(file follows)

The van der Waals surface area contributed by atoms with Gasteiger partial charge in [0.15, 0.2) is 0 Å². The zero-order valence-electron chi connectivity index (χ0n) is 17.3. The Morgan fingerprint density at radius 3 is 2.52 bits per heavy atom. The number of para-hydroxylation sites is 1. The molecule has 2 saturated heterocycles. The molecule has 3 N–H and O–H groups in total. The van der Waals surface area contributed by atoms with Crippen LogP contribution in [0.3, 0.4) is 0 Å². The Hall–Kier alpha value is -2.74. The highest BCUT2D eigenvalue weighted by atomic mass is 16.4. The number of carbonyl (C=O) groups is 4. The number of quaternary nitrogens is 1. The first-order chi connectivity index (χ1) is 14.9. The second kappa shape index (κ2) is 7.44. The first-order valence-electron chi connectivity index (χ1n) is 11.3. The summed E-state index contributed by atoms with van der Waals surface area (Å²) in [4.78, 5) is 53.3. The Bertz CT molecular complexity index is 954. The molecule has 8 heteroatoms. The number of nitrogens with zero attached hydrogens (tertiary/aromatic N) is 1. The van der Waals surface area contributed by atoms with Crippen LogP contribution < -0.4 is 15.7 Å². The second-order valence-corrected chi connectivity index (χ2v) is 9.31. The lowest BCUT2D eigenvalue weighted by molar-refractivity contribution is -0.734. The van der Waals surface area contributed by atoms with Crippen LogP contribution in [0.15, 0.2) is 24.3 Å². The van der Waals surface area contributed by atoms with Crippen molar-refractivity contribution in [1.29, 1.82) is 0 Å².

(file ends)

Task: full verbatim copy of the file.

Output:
The van der Waals surface area contributed by atoms with Gasteiger partial charge in [0.15, 0.2) is 0 Å². The zero-order valence-electron chi connectivity index (χ0n) is 17.3. The Morgan fingerprint density at radius 3 is 2.52 bits per heavy atom. The number of para-hydroxylation sites is 1. The molecule has 2 saturated heterocycles. The molecule has 3 N–H and O–H groups in total. The van der Waals surface area contributed by atoms with Crippen LogP contribution in [0.3, 0.4) is 0 Å². The Hall–Kier alpha value is -2.74. The highest BCUT2D eigenvalue weighted by atomic mass is 16.4. The number of carbonyl (C=O) groups is 4. The number of quaternary nitrogens is 1. The first-order chi connectivity index (χ1) is 14.9. The second kappa shape index (κ2) is 7.44. The first-order valence-electron chi connectivity index (χ1n) is 11.3. The summed E-state index contributed by atoms with van der Waals surface area (Å²) in [4.78, 5) is 53.3. The Bertz CT molecular complexity index is 954. The molecule has 8 heteroatoms. The number of nitrogens with zero attached hydrogens (tertiary/aromatic N) is 1. The van der Waals surface area contributed by atoms with Crippen LogP contribution < -0.4 is 15.7 Å². The second-order valence-corrected chi connectivity index (χ2v) is 9.31. The lowest BCUT2D eigenvalue weighted by molar-refractivity contribution is -0.734. The van der Waals surface area contributed by atoms with Crippen LogP contribution in [0.15, 0.2) is 24.3 Å². The van der Waals surface area contributed by atoms with Crippen molar-refractivity contribution in [1.29, 1.82) is 0 Å².